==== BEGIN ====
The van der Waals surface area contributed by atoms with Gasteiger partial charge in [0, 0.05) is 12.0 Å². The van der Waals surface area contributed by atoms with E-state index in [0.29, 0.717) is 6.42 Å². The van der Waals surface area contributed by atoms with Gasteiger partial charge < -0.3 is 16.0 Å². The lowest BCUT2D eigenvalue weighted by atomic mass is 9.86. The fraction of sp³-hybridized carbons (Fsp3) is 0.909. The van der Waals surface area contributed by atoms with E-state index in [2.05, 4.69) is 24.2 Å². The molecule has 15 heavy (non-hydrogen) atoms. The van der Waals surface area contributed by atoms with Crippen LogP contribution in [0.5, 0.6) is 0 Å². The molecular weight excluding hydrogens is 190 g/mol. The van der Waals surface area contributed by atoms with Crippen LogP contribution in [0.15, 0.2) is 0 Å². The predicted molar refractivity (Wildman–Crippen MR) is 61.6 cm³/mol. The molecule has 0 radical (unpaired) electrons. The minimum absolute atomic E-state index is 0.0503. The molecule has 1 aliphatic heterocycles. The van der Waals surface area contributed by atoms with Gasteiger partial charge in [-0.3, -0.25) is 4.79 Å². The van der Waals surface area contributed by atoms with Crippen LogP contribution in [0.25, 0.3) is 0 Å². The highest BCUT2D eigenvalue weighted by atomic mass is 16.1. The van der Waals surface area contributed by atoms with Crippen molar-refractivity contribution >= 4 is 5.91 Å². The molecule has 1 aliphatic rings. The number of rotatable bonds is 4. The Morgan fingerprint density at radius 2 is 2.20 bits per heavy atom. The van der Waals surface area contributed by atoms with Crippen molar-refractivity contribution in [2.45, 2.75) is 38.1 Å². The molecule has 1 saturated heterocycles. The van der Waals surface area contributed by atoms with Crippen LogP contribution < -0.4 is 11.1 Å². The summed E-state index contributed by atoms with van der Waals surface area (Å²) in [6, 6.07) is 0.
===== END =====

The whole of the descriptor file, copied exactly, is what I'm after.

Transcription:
The van der Waals surface area contributed by atoms with Gasteiger partial charge in [0, 0.05) is 12.0 Å². The van der Waals surface area contributed by atoms with E-state index in [0.29, 0.717) is 6.42 Å². The van der Waals surface area contributed by atoms with Gasteiger partial charge < -0.3 is 16.0 Å². The lowest BCUT2D eigenvalue weighted by atomic mass is 9.86. The fraction of sp³-hybridized carbons (Fsp3) is 0.909. The van der Waals surface area contributed by atoms with E-state index in [2.05, 4.69) is 24.2 Å². The molecule has 15 heavy (non-hydrogen) atoms. The van der Waals surface area contributed by atoms with Crippen LogP contribution in [0.5, 0.6) is 0 Å². The molecular weight excluding hydrogens is 190 g/mol. The van der Waals surface area contributed by atoms with Crippen LogP contribution in [0.15, 0.2) is 0 Å². The predicted molar refractivity (Wildman–Crippen MR) is 61.6 cm³/mol. The molecule has 0 radical (unpaired) electrons. The minimum absolute atomic E-state index is 0.0503. The molecule has 1 aliphatic heterocycles. The van der Waals surface area contributed by atoms with Gasteiger partial charge in [-0.3, -0.25) is 4.79 Å². The van der Waals surface area contributed by atoms with Crippen LogP contribution in [0.25, 0.3) is 0 Å². The highest BCUT2D eigenvalue weighted by atomic mass is 16.1. The van der Waals surface area contributed by atoms with Crippen molar-refractivity contribution >= 4 is 5.91 Å². The molecule has 1 aliphatic rings. The number of rotatable bonds is 4. The Morgan fingerprint density at radius 2 is 2.20 bits per heavy atom. The van der Waals surface area contributed by atoms with Crippen molar-refractivity contribution in [2.45, 2.75) is 38.1 Å². The molecule has 1 saturated heterocycles. The van der Waals surface area contributed by atoms with Crippen LogP contribution < -0.4 is 11.1 Å². The summed E-state index contributed by atoms with van der Waals surface area (Å²) in [6, 6.07) is 0.